Effect of Choptank Watershed Drainage Project on Suspended Sediment Concentration

by Thomas A. Iivari, Northeast Natl Technical Cent, Chester, United States,

Document Type: Proceeding Paper

Part of: Irrigation and Drainage


Between 1974 and 1982, the Soil Conservation Service, U.S.D.A. conducted a sediment concentration study on the Choptank Watershed in Caroline County, Maryland to monitor the effects of channel construction and modification. The Choptank Watershed is a large drainage project installed in Delaware and Maryland to alleviate flooding in agricultural areas and improve soil drainage characteristics. Approximately 52 miles of surface drainage channel have been installed in the Maryland portion of the watershed along with erosion and sediment control measures such as: in-channel sediment traps, side inlet control structures, spoil shaping, daily seeding, and berm construction. Suspended sediment concentrations within the watershed are generally low and average less than 10 mg/1. During construction periods, the sediment concentrations increase significantly, however the average monthly concentrations leaving the channel reaches are less than 80 mg/1. Within a year after channel modifications are completed, sediment concentrations return to preconstruction levels. In-channel sediment traps retain up to 91 percent of the suspended sediment. Downstream, up to 80 percent of the sediment generated by construction has settled or been removed by filtering action.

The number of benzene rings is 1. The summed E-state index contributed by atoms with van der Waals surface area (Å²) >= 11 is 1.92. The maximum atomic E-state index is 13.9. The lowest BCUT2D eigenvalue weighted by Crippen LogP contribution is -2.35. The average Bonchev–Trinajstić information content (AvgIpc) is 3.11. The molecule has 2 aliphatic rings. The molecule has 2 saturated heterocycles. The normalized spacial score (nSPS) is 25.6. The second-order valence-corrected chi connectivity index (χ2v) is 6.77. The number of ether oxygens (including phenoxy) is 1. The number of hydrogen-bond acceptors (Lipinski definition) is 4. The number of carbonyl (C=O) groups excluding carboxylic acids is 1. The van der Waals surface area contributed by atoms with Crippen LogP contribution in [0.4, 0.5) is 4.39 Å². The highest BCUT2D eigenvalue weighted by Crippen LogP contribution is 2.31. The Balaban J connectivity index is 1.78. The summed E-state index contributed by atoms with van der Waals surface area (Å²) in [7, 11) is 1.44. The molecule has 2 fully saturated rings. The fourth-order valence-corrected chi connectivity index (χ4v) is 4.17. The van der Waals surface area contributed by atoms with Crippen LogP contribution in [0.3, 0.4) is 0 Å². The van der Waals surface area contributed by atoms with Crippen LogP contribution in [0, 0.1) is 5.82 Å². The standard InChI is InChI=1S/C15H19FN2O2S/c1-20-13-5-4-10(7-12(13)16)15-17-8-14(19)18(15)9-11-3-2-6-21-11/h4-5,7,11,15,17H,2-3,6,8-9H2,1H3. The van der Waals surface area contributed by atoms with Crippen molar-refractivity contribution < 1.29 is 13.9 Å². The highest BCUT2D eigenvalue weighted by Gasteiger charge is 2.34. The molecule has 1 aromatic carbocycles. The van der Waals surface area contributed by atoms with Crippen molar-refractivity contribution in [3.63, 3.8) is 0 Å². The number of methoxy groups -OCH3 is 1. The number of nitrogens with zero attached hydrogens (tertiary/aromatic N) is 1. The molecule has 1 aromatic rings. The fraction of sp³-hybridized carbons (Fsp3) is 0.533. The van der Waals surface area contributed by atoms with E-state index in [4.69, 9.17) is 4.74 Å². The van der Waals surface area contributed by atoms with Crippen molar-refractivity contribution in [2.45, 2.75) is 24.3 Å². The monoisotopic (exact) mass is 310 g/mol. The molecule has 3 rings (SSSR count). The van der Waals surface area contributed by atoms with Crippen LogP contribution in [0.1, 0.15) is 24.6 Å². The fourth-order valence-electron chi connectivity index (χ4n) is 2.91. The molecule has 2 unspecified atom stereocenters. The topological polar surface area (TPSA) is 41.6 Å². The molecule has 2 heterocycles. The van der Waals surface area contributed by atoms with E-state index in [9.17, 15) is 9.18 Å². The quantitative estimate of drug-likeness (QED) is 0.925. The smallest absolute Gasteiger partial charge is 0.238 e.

Subject Headings: Suspended sediment | Construction management | Watersheds | Drainage | Soil properties | Structural control | Surface drainage | Irrigation water | United States | Maryland | Delaware

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